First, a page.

Four years ago, I was a very typical 26-year old. I was newly married and just starting my career. I had been using hormonal birth control consistently for 10 years at that point, so my positive pregnancy test was shocking and disappointing. I was shocked for the obvious reasons, and I was disappointed because I was convinced that my boobs were just getting bigger on their own.
Boobs aside, I knew I needed to have an abortion. I could have justified my decision with a hundred reasons. All that really mattered was the fact that I didn’t want to be pregnant.
Unlike the majority of people in Ohio and around the country, I experienced an abortion with virtually no barriers. Because of my work in the reproductive rights field, I knew exactly what to do. I didn’t have to sift through pages and pages of deceptive Crisis Pregnancy Center anti-abortion ads to find a trustworthy abortion clinic. I was friends with Preterm on Facebook! I didn’t get frightened reading fake abortion rumors all over the internet; I knew where to find unbiased, medically-accurate information. I didn’t have to drive for hours and stay in a hotel; I lived less than 20 minutes away from one of the best abortion clinics in the country. The protesters ignored me when I pulled into the parking lot. I was a regular, and they recognized my car. I didn’t have to wait nervously in the waiting room, feeling embarrassed and ashamed and scared; I laughed and swapped cat pictures with a friend who was working there that day. I wasn’t worried about how much money I had in my checking account; my health insurance covered the entire cost of the procedure.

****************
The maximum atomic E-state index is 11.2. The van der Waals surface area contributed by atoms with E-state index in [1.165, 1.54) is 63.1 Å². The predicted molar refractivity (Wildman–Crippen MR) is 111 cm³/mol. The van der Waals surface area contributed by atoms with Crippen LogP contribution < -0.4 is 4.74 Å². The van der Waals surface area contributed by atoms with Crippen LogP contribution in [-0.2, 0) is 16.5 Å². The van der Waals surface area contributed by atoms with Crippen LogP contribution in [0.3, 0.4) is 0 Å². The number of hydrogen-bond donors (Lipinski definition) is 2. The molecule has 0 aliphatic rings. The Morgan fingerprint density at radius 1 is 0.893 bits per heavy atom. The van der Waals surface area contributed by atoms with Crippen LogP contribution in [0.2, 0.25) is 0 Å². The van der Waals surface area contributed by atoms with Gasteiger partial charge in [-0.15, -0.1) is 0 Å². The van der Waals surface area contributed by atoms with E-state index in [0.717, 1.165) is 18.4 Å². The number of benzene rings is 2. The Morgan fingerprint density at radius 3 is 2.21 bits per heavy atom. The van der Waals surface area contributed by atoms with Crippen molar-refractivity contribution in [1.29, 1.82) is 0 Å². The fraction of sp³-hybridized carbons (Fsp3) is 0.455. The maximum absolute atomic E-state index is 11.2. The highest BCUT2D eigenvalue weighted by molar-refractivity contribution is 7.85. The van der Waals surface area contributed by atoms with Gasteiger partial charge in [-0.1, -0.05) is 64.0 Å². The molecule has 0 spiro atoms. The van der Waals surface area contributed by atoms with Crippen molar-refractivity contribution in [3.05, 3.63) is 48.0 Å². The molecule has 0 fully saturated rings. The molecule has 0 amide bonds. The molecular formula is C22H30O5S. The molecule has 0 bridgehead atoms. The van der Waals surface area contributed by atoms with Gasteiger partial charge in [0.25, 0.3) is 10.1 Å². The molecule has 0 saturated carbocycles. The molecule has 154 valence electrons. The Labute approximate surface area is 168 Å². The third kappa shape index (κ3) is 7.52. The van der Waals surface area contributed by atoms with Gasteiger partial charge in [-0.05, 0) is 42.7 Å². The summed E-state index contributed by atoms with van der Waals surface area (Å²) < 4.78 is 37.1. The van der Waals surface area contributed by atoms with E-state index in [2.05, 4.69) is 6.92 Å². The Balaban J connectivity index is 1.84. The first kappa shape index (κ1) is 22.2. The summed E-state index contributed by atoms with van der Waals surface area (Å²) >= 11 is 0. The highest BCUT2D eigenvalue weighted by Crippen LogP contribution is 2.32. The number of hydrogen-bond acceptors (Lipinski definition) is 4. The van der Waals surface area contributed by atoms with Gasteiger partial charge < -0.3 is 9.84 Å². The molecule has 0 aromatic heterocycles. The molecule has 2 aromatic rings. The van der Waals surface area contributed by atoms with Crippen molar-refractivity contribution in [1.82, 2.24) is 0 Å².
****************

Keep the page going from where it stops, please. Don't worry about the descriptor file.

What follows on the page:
The procedure itself was quick and painless. The thing I remember most about that day is the fast food I ate on my way home: a cheeseburger and two orders of fries from Rally’s. My abortion was great, but I recognize that my experience was incredibly rare. And this is because of my immense geographic, financial, racial, social, and physical privilege.
Experiences like mine should be the rule – not the exception! Every single person on Earth deserves the same access to safe, legal, compassionate abortion services that I had. Unfortunately, that is not the case. Most people facing an unplanned pregnancy are met with a struggle that might feel like climbing a mountain. Alone. With a deadline. In the dark.
Last year, I quit my corporate job and joined the team at Preterm to work on issues related to abortion stigma full-time. I feel incredibly honored to help others end the silence to proudly raise their voices above the stigma and shame.